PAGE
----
‘The Odd Couple’ Turns 50: Here’s What Happened to Oscar and Felix Before, During and After the Show

Can two divorced men share an apartment without driving each other crazy? TV viewers have been trying to answer that question over the past 50 years since they were first introduced to Jack Klugman as Oscar Madison (sportswriter and slob) and Tony Randall as Felix Unger (photographer, “portraits a specialty;” and fastidious to a fault). And while the 1970 to 1975 Classic TV show is the most famous take on Oscar and Felix, there is a long history of the characters before and beyond it, involving a wide range of actors, Walter Matthau, Art Carney, Jack Lemmon, Rita Moreno, Barbara Eden, Matthew Perry and Thomas Lennon among them.

When playwright Neil Simon presented the characters to the world in the form of the original 1965 Broadway play, he began with a simple premise: “Two men. One divorced and one estranged — and neither quite sure why their marriages fell apart — move in together to cut down on their alimony, and suddenly discover that they’re having the same conflicts and fights that they had in their marriages.”

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Courtesy Patricio Carbajal

That concept became the source of a million laughs, giving us one of the greatest character pairings in pop culture history, which have appeared in a number of mediums. And for anyone who isn’t aware of the concept’s lineage beyond Klugman and Randall, think of yourself as a kid who didn’t realize that mom and dad had a life before you came along. While it may not have been as rich, it also could have been a lot of fun in its own right. In this case, it was.

“So many people relate to The Odd Couple, because it’s such a human situation,” observes Bob Leszcak, author of The Odd Couple on Stage and Screen and who is featured on the podcast below. “It’s something we’ve all experienced or we’ve seen, where two people live together, whether they’re dating or just roommates, and they get on each other’s nerves. Of course in The Odd Couple it’s taken to the extreme, but we relate to them, whether it’s Felix the perfectionist or Oscar the slob, or even somebody with both of those qualities. It’s universal and will work forever. That’s why the show is still popular.”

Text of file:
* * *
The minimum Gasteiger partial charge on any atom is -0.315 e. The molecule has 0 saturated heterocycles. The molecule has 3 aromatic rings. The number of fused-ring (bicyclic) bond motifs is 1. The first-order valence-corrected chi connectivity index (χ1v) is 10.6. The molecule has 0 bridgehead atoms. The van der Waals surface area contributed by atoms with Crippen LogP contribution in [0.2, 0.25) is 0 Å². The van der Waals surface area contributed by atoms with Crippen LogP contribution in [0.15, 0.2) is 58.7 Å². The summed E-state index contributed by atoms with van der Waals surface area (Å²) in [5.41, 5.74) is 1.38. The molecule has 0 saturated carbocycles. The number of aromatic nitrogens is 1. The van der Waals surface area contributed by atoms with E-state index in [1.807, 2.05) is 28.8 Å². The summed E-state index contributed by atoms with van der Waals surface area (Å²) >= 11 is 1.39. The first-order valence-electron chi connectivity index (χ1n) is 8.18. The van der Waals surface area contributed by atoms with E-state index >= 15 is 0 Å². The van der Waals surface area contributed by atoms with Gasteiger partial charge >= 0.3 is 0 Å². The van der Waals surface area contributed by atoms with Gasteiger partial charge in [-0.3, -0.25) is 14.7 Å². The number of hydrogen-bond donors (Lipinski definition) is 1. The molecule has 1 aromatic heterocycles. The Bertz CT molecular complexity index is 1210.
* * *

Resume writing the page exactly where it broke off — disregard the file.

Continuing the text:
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Courtesy Patricio Carbajal

Adds The Lucy Book author and pop culture historian Geoffrey Mark, “It’s the best thing from Neil Simon, and the proof of the pudding is that it has the longest legs of anything he wrote. The writing is brilliant and the subject is timeless: unhappily married people and their quirks. Is that ever going to get old? Is there ever going to be a time in history where people won’t be able to relate to either being unhappily married or to be with people who have these annoying quirks that either get in the way of their happiness or get in the way of your own happiness because of them?”

TV Confidential host and author Ed Robertson elaborates, “Oscar and Felix supported each other like a married couple did and they got on each other’s nerves like a married couple. The point is, that type of relationship, whether it’s a marriage or just two people living together, takes work. Even though they got on each other’s nerves a lot, at the end of the day they were there for each other. That’s why people keep returning to the premise, whether it’s called The Odd Couple, Sanford and Son or The Big Bang Theory.”

As the Klugman and Randall show celebrates its 50th anniversary this year, we’re taking a deep dive into all things Odd, featuring the comments of many of the people who were there as it happened.

Please scroll down for much more on The Odd Couple.

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